Nathaniel James is a former Marine and a third-year elevator mechanic apprentice with TK Elevator at the International Union of Elevator Constructors (IUEC) Local 10. He came to the elevator trade through the partnership between the IUEC and the Helmets to Hardhats program, which connects transitioning military service members with quality career training and employment opportunities within the construction industry.
A Stable Career Path
Nathaniel served in the Marine Corps from 2008 to 2012 as a crash-fire rescue operator, and after completing his military service, he worked for seven years as an ironworker. Friends from other building trades introduced him to IUEC Local 10 and told him about the elevator trade and the Helmets to Hardhats program. From there, Nathaniel was able to connect with an Area Coordinator from the National Elevator Industry Educational Program (NEIEP) – the conveyance industry’s most comprehensive USDOL-registered apprenticeship training program – who gave him an understanding of the Helmets to Hardhats program and its benefits, facilitating his transition from an ironworker to an apprentice elevator mechanic.
Today, Nathaniel is a part of the modernization department at TK Elevator, where he works on fabricating and retrofitting elevator systems. His role involves dismantling old systems and rebuilding new ones from scratch. The skills he acquired throughout his military career and his time as an ironworker have been instrumental in helping him excel in his role, allowing him to make a smooth transition to a career in the civilian sector.
As an IUEC elevator apprentice coming into the trade, Nathaniel was enrolled in the industry’s four-plus year USDOL-Registered Apprenticeship program at the time he started working in the field. Through classroom courses, hands-on experiential learning, and online virtual simulations, the NEIEP curriculum provides apprentices like Nathaniel with the theoretical foundations and practical skills they need to become the most highly-skilled elevator constructors in the conveyance world. Along with what he’s learning in the classroom, Nathaniel is working under the supervision of an experienced IUEC mechanic. Once he completes his classroom courses, logs all of his required on-the-job learning hours, and passes NEIEP’s rigorous capstone Mechanic Exam, he’ll advance to mechanic status. As a third-year apprentice, he still has some time to go – but his background as both an ironworker and a crash-fire rescue operator in the Marine Corps has given his career an advantageous start.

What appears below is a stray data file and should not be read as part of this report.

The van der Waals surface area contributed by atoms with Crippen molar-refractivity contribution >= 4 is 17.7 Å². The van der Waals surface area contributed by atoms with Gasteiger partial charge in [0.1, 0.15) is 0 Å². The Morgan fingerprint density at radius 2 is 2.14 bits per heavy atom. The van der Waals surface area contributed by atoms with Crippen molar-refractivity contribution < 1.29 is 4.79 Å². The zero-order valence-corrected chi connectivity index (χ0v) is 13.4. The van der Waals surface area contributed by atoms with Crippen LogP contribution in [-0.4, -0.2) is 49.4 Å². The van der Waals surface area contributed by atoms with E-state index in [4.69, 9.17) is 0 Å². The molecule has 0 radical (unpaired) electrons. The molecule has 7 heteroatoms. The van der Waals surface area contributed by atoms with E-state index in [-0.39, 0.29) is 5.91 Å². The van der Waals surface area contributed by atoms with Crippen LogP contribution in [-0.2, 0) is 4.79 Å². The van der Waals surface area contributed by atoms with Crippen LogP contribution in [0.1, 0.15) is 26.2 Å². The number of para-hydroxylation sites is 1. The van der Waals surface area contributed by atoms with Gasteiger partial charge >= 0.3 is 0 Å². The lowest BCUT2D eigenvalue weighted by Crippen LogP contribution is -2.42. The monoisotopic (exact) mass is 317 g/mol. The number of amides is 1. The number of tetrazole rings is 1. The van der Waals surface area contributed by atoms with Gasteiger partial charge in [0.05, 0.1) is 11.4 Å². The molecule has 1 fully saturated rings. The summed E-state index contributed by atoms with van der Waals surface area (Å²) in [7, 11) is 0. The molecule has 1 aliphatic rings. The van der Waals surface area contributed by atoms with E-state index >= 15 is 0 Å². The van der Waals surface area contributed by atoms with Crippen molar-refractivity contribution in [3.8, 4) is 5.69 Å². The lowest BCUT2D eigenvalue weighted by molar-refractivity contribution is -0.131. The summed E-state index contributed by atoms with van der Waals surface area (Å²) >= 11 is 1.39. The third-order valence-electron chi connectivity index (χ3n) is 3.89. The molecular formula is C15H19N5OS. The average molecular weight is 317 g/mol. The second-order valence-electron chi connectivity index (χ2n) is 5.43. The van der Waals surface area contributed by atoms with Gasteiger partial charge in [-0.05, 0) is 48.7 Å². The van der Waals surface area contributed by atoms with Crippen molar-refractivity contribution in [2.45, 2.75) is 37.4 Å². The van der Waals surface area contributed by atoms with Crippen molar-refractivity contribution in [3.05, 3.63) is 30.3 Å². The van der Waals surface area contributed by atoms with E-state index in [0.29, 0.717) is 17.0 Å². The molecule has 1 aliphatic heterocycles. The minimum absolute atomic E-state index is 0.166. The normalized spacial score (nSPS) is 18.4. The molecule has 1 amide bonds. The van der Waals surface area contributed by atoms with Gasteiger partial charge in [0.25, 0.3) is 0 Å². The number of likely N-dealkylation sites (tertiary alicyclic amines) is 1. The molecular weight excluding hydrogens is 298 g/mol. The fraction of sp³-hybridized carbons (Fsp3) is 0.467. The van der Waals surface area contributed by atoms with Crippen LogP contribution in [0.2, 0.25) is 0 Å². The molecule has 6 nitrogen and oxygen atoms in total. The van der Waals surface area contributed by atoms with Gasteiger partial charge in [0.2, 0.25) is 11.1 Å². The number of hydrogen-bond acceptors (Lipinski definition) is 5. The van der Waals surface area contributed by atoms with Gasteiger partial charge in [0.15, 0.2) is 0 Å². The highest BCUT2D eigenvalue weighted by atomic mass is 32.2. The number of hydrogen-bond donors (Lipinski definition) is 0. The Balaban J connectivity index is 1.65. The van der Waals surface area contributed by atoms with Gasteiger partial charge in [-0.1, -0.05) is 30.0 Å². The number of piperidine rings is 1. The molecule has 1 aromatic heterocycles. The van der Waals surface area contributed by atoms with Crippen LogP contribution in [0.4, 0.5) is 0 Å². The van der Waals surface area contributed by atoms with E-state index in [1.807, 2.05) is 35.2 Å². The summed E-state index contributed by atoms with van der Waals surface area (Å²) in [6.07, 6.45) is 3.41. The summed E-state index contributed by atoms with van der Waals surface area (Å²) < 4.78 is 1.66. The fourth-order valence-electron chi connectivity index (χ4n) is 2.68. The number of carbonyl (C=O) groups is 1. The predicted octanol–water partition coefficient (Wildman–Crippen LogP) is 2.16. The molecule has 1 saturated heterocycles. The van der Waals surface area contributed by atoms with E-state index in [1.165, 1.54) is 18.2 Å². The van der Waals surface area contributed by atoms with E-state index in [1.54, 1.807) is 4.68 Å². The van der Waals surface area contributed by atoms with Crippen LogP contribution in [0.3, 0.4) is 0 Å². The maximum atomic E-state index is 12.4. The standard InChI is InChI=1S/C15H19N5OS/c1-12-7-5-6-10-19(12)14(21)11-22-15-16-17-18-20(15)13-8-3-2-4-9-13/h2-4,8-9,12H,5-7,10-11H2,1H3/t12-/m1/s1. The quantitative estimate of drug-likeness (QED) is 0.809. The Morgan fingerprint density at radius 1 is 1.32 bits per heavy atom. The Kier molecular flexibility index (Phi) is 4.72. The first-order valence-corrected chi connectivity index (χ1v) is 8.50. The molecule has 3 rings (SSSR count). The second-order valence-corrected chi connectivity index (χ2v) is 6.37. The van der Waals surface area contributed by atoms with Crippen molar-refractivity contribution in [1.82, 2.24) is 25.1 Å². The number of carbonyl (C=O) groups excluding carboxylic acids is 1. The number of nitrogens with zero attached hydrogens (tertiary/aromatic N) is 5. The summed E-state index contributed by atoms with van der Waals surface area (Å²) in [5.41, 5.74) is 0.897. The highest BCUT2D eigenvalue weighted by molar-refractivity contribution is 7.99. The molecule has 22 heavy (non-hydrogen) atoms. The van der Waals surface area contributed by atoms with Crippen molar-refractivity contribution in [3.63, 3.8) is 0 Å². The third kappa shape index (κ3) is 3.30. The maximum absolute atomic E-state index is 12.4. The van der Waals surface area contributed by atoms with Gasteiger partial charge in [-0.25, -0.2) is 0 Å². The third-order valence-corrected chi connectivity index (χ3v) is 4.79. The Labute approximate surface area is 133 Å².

Through this ongoing partnership with Helmets to Hardhats, the IUEC is able to provide veterans a stable career path with great benefits and instill in them a sense of accomplishment Nathaniel describes as akin to what he felt during his military service. Just as he once protected the citizens of his nation, he now ensures their safe and efficient vertical transportation in city buildings.
It’s About Building Legacies
Nathaniel can point to almost any building in the city and say he’s worked on it, touched it, and left a tangible imprint of his hard work. This sense of contribution and legacy, of knowing he played a part in constructing the cityscape, is invaluable.
Through this partnership, the IUEC and Helmets to Hardhats have helped Nathaniel and many other individuals with military backgrounds transition into new careers in the building trades. It’s not just the elevator industry – bricklayers, boilermakers, carpenters, electrical workers, insulators, ironworkers, laborers, millwrights, operating engineers, painters and finishers, plasterers and cement masons, plumbers and pipefitters, roofers, sheet metal workers, teamsters, and construction managers – all of these trades have built similar partnerships with Helmets to Hardhats today. What’s the advantage for them to reach out to a program like this and bring more veterans into their workforce? It’s because individuals who have served in the country’s armed forces bring unique skills, perspectives, and a sense of duty that translates into their trade work. While the IUEC – Helmets to Hardhats collaboration offers veterans meaningful careers, at the same time, it enriches the elevator construction industry with their expertise and commitment.
Nathaniel James’ journey from Marine to ironworker to IUEC elevator constructor apprentice underscores the valuable opportunities provided by the Helmets to Hardhats program. It’s a testament to the power of industry-military partnerships in facilitating smooth transitions into civilian life and pathways to rewarding careers for service members. The IUEC’s partnership with Helmets to Hardhats is not just about job creation, but about building legacies.
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